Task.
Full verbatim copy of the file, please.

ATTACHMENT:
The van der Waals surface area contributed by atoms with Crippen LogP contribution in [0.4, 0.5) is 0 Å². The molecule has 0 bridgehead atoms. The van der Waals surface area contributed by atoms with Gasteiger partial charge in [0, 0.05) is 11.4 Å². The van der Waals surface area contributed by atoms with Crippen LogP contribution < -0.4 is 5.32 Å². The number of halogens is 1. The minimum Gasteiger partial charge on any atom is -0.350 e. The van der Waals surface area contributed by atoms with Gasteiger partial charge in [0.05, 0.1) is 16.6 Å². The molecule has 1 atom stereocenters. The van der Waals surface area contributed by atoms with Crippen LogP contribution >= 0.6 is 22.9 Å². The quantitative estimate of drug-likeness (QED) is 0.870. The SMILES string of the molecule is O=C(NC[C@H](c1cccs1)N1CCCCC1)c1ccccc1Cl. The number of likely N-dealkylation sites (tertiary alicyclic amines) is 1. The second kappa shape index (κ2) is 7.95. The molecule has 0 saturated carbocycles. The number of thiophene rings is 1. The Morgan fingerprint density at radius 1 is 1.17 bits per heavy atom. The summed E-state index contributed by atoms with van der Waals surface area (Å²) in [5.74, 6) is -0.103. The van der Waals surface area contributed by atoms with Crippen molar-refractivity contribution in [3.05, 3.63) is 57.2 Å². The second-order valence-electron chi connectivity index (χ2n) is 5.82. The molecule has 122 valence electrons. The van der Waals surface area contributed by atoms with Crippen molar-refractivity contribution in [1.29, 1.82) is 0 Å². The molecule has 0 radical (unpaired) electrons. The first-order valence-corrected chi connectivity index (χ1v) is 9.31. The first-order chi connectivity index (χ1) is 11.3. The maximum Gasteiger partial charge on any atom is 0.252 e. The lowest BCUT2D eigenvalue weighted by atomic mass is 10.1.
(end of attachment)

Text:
The van der Waals surface area contributed by atoms with Crippen LogP contribution in [0.4, 0.5) is 0 Å². The molecule has 0 bridgehead atoms. The van der Waals surface area contributed by atoms with Gasteiger partial charge in [0, 0.05) is 11.4 Å². The van der Waals surface area contributed by atoms with Crippen LogP contribution < -0.4 is 5.32 Å². The number of halogens is 1. The minimum Gasteiger partial charge on any atom is -0.350 e. The van der Waals surface area contributed by atoms with Gasteiger partial charge in [0.05, 0.1) is 16.6 Å². The molecule has 1 atom stereocenters. The van der Waals surface area contributed by atoms with Crippen LogP contribution >= 0.6 is 22.9 Å². The quantitative estimate of drug-likeness (QED) is 0.870. The SMILES string of the molecule is O=C(NC[C@H](c1cccs1)N1CCCCC1)c1ccccc1Cl. The number of likely N-dealkylation sites (tertiary alicyclic amines) is 1. The second kappa shape index (κ2) is 7.95. The molecule has 0 saturated carbocycles. The number of thiophene rings is 1. The Morgan fingerprint density at radius 1 is 1.17 bits per heavy atom. The summed E-state index contributed by atoms with van der Waals surface area (Å²) in [5.74, 6) is -0.103. The van der Waals surface area contributed by atoms with Crippen molar-refractivity contribution in [3.05, 3.63) is 57.2 Å². The second-order valence-electron chi connectivity index (χ2n) is 5.82. The molecule has 122 valence electrons. The van der Waals surface area contributed by atoms with Crippen molar-refractivity contribution in [1.29, 1.82) is 0 Å². The molecule has 0 radical (unpaired) electrons. The first-order valence-corrected chi connectivity index (χ1v) is 9.31. The first-order chi connectivity index (χ1) is 11.3. The maximum Gasteiger partial charge on any atom is 0.252 e. The lowest BCUT2D eigenvalue weighted by atomic mass is 10.1.